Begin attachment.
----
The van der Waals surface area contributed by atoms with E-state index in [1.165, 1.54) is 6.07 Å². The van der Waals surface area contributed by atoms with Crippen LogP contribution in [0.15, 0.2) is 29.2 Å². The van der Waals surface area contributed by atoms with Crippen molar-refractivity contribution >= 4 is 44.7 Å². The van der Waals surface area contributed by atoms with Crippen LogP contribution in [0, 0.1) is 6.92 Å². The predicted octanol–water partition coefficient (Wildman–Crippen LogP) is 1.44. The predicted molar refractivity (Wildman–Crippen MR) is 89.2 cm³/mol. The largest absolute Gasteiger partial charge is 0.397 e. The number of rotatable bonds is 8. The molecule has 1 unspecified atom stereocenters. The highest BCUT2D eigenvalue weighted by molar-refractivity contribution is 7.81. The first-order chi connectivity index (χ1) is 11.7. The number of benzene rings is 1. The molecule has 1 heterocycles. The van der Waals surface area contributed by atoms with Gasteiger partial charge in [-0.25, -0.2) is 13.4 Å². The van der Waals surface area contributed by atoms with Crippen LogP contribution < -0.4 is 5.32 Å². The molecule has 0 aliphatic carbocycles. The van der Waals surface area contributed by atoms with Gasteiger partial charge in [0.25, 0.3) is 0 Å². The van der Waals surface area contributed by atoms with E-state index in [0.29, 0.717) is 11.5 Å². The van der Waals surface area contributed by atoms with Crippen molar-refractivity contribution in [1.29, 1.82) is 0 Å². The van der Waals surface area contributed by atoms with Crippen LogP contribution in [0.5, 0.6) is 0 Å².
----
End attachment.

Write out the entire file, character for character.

The van der Waals surface area contributed by atoms with E-state index in [1.165, 1.54) is 6.07 Å². The van der Waals surface area contributed by atoms with Crippen LogP contribution in [0.15, 0.2) is 29.2 Å². The van der Waals surface area contributed by atoms with Crippen molar-refractivity contribution >= 4 is 44.7 Å². The van der Waals surface area contributed by atoms with Crippen LogP contribution in [0, 0.1) is 6.92 Å². The predicted octanol–water partition coefficient (Wildman–Crippen LogP) is 1.44. The predicted molar refractivity (Wildman–Crippen MR) is 89.2 cm³/mol. The largest absolute Gasteiger partial charge is 0.397 e. The number of rotatable bonds is 8. The molecule has 1 unspecified atom stereocenters. The highest BCUT2D eigenvalue weighted by molar-refractivity contribution is 7.81. The first-order chi connectivity index (χ1) is 11.7. The number of benzene rings is 1. The molecule has 1 heterocycles. The van der Waals surface area contributed by atoms with Gasteiger partial charge in [-0.25, -0.2) is 13.4 Å². The van der Waals surface area contributed by atoms with Crippen LogP contribution < -0.4 is 5.32 Å². The molecule has 0 aliphatic carbocycles. The van der Waals surface area contributed by atoms with Gasteiger partial charge in [0.25, 0.3) is 0 Å². The van der Waals surface area contributed by atoms with E-state index in [0.29, 0.717) is 11.5 Å². The van der Waals surface area contributed by atoms with Crippen molar-refractivity contribution in [1.29, 1.82) is 0 Å². The van der Waals surface area contributed by atoms with Crippen LogP contribution in [0.5, 0.6) is 0 Å².